When communicating with the Minnesota agency, RadTech expressed concern that the MPCA overestimated emissions of particulate matter (PM) from the project. MPCA analysis assumes that PM is generated during the spray application, prior to cure (open time). The coating is not expected to remain uncured for long periods of time, and assuming that the spray nozzles will be in a constant spray mode is unrealistic. The UV coating proposed has a viscosity of 25,000 centipoise, making it extremely unlikely – if not physically impossible – for the material to be aerosolized into a particulate form during the spraying operation.
To put this into perspective, the South Coast Air Quality Management District has exempted materials with a viscosity of 200 centipoise or greater from some of its rules (Rule 1168—Adhesives) in recognition that these materials do not generate emissions.
The RadTech letter stated, “It is our understanding that most of the coating will end up on the actual parts (battery terminals). The rest will be collected on the table underneath the sprayers. Any excess will be removed on a regular basis. Thus, assuming that any potential overspray will go out of the facility and emitted to the atmosphere unfairly penalizes the UV process and ascribes to it emissions which do not exist.”
RadTech believes that the 5% PM emission factor assigned to the coating usage is inaccurate. In many cases, VOC emissions, by their very nature, are expected to be higher than PM emissions. This is especially true for high-viscosity materials. In a worst-case scenario, in the absence of any data, SCAQMD uses an emission factor of 2% for VOC emissions associated with UV operations.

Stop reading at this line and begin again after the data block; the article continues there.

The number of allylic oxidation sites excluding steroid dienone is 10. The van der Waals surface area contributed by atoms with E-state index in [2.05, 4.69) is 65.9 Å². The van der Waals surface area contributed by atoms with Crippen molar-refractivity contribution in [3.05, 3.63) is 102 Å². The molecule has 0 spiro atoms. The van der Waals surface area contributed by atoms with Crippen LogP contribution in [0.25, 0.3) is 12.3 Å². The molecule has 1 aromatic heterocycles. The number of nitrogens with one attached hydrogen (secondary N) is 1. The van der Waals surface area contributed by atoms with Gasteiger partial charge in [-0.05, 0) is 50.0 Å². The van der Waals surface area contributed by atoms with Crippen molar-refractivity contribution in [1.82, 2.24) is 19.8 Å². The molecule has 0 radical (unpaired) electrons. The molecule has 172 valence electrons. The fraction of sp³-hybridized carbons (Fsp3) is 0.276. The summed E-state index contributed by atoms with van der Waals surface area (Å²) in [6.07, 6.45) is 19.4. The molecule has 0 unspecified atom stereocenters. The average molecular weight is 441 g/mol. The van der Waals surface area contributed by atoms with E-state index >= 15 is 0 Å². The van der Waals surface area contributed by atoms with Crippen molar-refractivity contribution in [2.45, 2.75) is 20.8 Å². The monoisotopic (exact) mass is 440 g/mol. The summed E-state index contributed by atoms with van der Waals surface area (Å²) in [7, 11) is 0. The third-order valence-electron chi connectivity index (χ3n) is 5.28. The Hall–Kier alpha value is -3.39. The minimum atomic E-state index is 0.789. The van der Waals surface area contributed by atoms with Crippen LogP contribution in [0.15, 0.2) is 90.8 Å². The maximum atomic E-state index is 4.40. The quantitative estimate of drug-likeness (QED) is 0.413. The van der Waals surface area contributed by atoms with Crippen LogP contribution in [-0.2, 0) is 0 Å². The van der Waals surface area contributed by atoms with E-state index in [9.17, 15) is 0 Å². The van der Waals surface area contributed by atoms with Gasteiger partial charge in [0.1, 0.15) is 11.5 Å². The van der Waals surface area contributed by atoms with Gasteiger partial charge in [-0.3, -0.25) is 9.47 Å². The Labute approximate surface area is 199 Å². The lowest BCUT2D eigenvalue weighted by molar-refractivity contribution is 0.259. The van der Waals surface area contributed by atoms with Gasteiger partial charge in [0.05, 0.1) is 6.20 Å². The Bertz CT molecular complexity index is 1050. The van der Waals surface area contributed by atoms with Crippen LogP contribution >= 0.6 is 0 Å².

RadTech further commented that the title of “100 percent solids” may be misleading in that it can somehow imply that there are solids being emitted. The reference means that the materials in a UV formulation are designed to cross-link in such a way as to remain entrapped on the substrate, with no emissions to the atmosphere.
RadTech urged MPCA to revise its emission calculations for PM to reflect a more realistic view of the process. The organization is concerned that these inflated emission numbers can unnecessarily alarm a community that already is sensitive due to unfortunate past events at the facility.
“With UV/EB technology, facilities can achieve emission reductions above and beyond those required by even the most stringent of regulations. There is no need to install air pollution control devices, which may emit combustion contaminants such as nitrogen oxides or sulfur oxides. The products do not contain toxic air contaminants and have no secondary adverse impacts such as emissions of greenhouse gases,” stated the letter sent by RadTech.